Short and sweet today.  It blows my mind how many science folk think that to be a REAL scientist you have to be an atheist.  (While this is from my experience the minority, it is still a vocal minority.)  I appreciate that some who espouse this view have come to an atheistic position via in-depth study and logical reasoning.  I think that some do this by taking reductionistic scientific materialism to the logical extreme and thus come to the conclusion (at this extreme) that belief in God is impossible.  If it is impossible, then clearly you can’t be a scientist and hold this belief, with the assumption that all will take it to the logical extreme and that this is, of course, valid.  I get why they think that way.

But what most annoys me about this vocal minority is that it is apparent that a number of them didn’t do the thinking and reasoning for themselves.  Instead, it’s become ‘cool’ or it gets you in the ‘in-crowd’ to shout out that real scientists can’t believe in God.  I have worked in labs ranging from small ma and pa shop types to corporate beasts run by Nobel Prize winners.  None of the lab heads has been to my knowledge an atheist.  Perhaps I’m wrong and they are.  The point is that it doesn’t matter.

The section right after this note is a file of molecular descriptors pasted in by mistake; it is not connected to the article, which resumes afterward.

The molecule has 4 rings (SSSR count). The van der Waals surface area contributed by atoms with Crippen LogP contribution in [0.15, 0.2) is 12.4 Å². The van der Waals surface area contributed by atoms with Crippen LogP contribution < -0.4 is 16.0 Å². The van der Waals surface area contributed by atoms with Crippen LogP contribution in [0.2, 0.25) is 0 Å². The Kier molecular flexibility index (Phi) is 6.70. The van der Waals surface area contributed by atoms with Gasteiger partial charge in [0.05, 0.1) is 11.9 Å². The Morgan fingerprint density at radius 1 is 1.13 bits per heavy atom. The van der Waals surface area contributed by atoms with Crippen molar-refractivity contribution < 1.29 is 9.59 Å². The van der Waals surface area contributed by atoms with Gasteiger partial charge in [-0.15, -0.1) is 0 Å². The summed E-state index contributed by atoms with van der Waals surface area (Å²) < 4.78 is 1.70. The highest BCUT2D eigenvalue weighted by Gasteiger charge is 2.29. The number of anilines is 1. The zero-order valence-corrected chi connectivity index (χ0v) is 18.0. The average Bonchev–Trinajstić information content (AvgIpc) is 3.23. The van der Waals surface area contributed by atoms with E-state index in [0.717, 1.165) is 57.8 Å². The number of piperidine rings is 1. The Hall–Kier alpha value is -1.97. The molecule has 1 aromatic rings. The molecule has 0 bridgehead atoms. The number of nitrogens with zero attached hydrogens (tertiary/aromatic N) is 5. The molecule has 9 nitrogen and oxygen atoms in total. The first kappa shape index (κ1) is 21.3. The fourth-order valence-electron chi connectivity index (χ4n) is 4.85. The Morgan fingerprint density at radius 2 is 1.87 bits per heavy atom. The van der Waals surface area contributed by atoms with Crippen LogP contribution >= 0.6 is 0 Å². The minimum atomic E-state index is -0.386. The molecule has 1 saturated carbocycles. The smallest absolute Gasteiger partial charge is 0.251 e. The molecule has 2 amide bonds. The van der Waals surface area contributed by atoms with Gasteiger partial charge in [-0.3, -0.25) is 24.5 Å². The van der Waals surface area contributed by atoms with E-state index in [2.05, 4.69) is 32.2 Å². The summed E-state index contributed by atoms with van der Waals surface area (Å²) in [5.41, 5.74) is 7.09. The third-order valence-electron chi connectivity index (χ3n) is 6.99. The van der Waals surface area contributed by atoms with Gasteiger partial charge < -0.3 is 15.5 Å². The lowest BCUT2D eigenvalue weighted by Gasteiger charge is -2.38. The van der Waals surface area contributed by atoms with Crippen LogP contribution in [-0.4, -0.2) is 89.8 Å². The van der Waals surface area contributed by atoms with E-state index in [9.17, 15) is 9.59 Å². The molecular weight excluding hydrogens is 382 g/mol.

For Francis Collins to go from a real scientist to not because he shares his Christian beliefs is ridiculous.  If scientists are afraid that he will “use his belief” in negative ways as NIH head, fine, say that.  (I don’t agree but that’s beside the point.)  But to say that he is now no longer a REAL scientist is, to me, ignorant and reeks of grasping at straws to defend an atheist position.  There are other better ways to defend atheism.  Use one of them instead.

We don’t use faith and beliefs to monitor the abilities or quality of scientists.  Degrees, peer-reviewed publications, promotions, awards, etc., is how we do it.